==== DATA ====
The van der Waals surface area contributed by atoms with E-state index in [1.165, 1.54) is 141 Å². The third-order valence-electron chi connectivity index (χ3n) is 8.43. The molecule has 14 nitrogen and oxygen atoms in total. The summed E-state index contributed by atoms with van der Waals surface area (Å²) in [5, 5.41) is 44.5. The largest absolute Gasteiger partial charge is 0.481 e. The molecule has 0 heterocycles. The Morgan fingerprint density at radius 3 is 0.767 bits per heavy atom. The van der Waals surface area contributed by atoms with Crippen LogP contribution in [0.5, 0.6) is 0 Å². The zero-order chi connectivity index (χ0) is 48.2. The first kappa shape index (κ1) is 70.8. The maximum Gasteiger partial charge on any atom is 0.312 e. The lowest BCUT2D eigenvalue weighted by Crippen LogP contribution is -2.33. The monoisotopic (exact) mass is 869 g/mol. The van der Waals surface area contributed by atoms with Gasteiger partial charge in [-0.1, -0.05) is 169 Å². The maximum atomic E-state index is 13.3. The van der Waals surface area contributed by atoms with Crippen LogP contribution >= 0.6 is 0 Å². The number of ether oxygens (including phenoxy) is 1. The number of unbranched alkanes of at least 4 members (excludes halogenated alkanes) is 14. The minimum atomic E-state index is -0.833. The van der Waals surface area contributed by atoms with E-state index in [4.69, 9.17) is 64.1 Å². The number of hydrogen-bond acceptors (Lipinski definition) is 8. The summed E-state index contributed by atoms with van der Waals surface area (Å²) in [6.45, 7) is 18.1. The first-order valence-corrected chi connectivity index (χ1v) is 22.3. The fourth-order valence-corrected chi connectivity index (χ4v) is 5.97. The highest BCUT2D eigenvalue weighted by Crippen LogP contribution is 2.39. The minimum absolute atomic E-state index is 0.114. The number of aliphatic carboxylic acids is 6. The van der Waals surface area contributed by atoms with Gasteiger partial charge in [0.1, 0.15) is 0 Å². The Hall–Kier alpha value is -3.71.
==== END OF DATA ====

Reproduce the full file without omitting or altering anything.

The van der Waals surface area contributed by atoms with E-state index in [1.165, 1.54) is 141 Å². The third-order valence-electron chi connectivity index (χ3n) is 8.43. The molecule has 14 nitrogen and oxygen atoms in total. The summed E-state index contributed by atoms with van der Waals surface area (Å²) in [5, 5.41) is 44.5. The largest absolute Gasteiger partial charge is 0.481 e. The molecule has 0 heterocycles. The Morgan fingerprint density at radius 3 is 0.767 bits per heavy atom. The van der Waals surface area contributed by atoms with Crippen LogP contribution in [0.5, 0.6) is 0 Å². The zero-order chi connectivity index (χ0) is 48.2. The first kappa shape index (κ1) is 70.8. The maximum Gasteiger partial charge on any atom is 0.312 e. The lowest BCUT2D eigenvalue weighted by Crippen LogP contribution is -2.33. The monoisotopic (exact) mass is 869 g/mol. The van der Waals surface area contributed by atoms with Gasteiger partial charge in [-0.1, -0.05) is 169 Å². The maximum atomic E-state index is 13.3. The van der Waals surface area contributed by atoms with Crippen LogP contribution >= 0.6 is 0 Å². The number of ether oxygens (including phenoxy) is 1. The number of unbranched alkanes of at least 4 members (excludes halogenated alkanes) is 14. The minimum atomic E-state index is -0.833. The van der Waals surface area contributed by atoms with E-state index in [4.69, 9.17) is 64.1 Å². The number of hydrogen-bond acceptors (Lipinski definition) is 8. The summed E-state index contributed by atoms with van der Waals surface area (Å²) in [6.45, 7) is 18.1. The first-order valence-corrected chi connectivity index (χ1v) is 22.3. The fourth-order valence-corrected chi connectivity index (χ4v) is 5.97. The highest BCUT2D eigenvalue weighted by Crippen LogP contribution is 2.39. The minimum absolute atomic E-state index is 0.114. The number of aliphatic carboxylic acids is 6. The van der Waals surface area contributed by atoms with Gasteiger partial charge in [0.1, 0.15) is 0 Å². The Hall–Kier alpha value is -3.71.